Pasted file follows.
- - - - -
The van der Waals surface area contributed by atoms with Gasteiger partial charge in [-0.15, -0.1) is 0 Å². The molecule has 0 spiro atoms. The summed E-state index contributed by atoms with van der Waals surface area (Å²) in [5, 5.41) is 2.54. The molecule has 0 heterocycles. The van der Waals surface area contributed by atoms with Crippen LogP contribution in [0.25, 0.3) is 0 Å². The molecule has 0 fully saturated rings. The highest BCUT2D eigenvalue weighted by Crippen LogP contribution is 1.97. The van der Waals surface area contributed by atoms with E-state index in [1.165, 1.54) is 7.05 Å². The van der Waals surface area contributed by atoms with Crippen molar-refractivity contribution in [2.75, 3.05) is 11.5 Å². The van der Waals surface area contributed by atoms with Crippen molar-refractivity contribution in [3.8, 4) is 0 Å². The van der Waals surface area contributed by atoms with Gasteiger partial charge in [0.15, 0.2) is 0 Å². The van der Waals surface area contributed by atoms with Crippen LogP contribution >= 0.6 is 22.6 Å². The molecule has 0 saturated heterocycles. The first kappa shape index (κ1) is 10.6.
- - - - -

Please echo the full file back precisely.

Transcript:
The van der Waals surface area contributed by atoms with Gasteiger partial charge in [-0.15, -0.1) is 0 Å². The molecule has 0 spiro atoms. The summed E-state index contributed by atoms with van der Waals surface area (Å²) in [5, 5.41) is 2.54. The molecule has 0 heterocycles. The van der Waals surface area contributed by atoms with Crippen LogP contribution in [0.25, 0.3) is 0 Å². The molecule has 0 fully saturated rings. The highest BCUT2D eigenvalue weighted by Crippen LogP contribution is 1.97. The van der Waals surface area contributed by atoms with E-state index in [1.165, 1.54) is 7.05 Å². The van der Waals surface area contributed by atoms with Crippen molar-refractivity contribution in [2.75, 3.05) is 11.5 Å². The van der Waals surface area contributed by atoms with Crippen molar-refractivity contribution in [3.8, 4) is 0 Å². The van der Waals surface area contributed by atoms with Gasteiger partial charge in [0.15, 0.2) is 0 Å². The van der Waals surface area contributed by atoms with Crippen LogP contribution >= 0.6 is 22.6 Å². The molecule has 0 saturated heterocycles. The first kappa shape index (κ1) is 10.6.